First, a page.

Sylvia Schur

For Sylvia Schur, the downside of being 86 is that some people think it's an illness. "I think it's an increased opportunity. If I wake up in the morning and I look out and I see the day, I say, ‘Hmm, you’ve got another day—maybe,’ " says the former magazine food editor. Sylvia, a lifelong New Yorker, moved to Evanston two years ago to be near her daughter, Jane Smith.  Although Sylvia is legally blind, she gets around downtown Evanston with the help of a red-tipped walking stick.  Sylvia takes classes at Northwestern University, teaches English to cleaning and dining staff at the retirement home where she lives and is working on a book about the history of the world since she has been a part of it.

( Tribune photo by Stacey Wescott )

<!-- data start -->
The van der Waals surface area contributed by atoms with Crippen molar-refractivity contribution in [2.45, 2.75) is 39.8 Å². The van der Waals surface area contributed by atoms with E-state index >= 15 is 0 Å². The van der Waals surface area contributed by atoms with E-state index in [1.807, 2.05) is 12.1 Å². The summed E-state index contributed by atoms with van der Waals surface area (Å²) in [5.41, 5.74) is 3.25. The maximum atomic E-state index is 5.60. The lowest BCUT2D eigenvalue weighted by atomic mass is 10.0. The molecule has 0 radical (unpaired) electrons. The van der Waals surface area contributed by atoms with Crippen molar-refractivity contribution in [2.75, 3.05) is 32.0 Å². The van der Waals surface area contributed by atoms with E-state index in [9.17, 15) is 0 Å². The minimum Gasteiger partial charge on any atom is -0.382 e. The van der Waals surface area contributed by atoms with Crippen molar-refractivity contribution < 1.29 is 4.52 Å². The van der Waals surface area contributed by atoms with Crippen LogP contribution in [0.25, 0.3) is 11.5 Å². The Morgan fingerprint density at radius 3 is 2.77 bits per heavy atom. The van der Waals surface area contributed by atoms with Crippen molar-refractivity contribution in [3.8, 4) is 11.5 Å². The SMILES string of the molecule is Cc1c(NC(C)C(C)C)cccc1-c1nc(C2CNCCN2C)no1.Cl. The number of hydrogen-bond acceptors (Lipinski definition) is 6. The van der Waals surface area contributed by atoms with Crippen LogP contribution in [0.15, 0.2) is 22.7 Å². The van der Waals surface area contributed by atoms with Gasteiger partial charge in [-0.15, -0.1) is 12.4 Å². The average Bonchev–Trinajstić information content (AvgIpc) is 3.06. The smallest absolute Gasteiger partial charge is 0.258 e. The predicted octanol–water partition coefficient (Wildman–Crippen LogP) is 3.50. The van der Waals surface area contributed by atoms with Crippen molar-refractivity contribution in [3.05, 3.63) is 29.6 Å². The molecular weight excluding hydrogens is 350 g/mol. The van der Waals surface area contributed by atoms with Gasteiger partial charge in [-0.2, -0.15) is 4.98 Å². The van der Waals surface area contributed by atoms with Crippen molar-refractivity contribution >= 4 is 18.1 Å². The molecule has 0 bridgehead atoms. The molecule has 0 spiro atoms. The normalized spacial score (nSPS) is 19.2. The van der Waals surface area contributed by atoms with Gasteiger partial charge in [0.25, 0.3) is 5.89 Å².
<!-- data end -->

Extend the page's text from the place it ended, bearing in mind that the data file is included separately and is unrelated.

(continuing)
For Sylvia Schur, the downside of being 86 is that some people think it's an illness. "I think it's an increased opportunity. If I wake up in the morning and I look out and I see the day, I say, ‘Hmm, you’ve got another day—maybe,’ " says the former magazine food editor. Sylvia, a lifelong New Yorker, moved to Evanston two years ago to be near her daughter, Jane Smith. Although Sylvia is legally blind, she gets around downtown Evanston with the help of a red-tipped walking stick. Sylvia takes classes at Northwestern University, teaches English to cleaning and dining staff at the retirement home where she lives and is working on a book about the history of the world since she has been a part of it.

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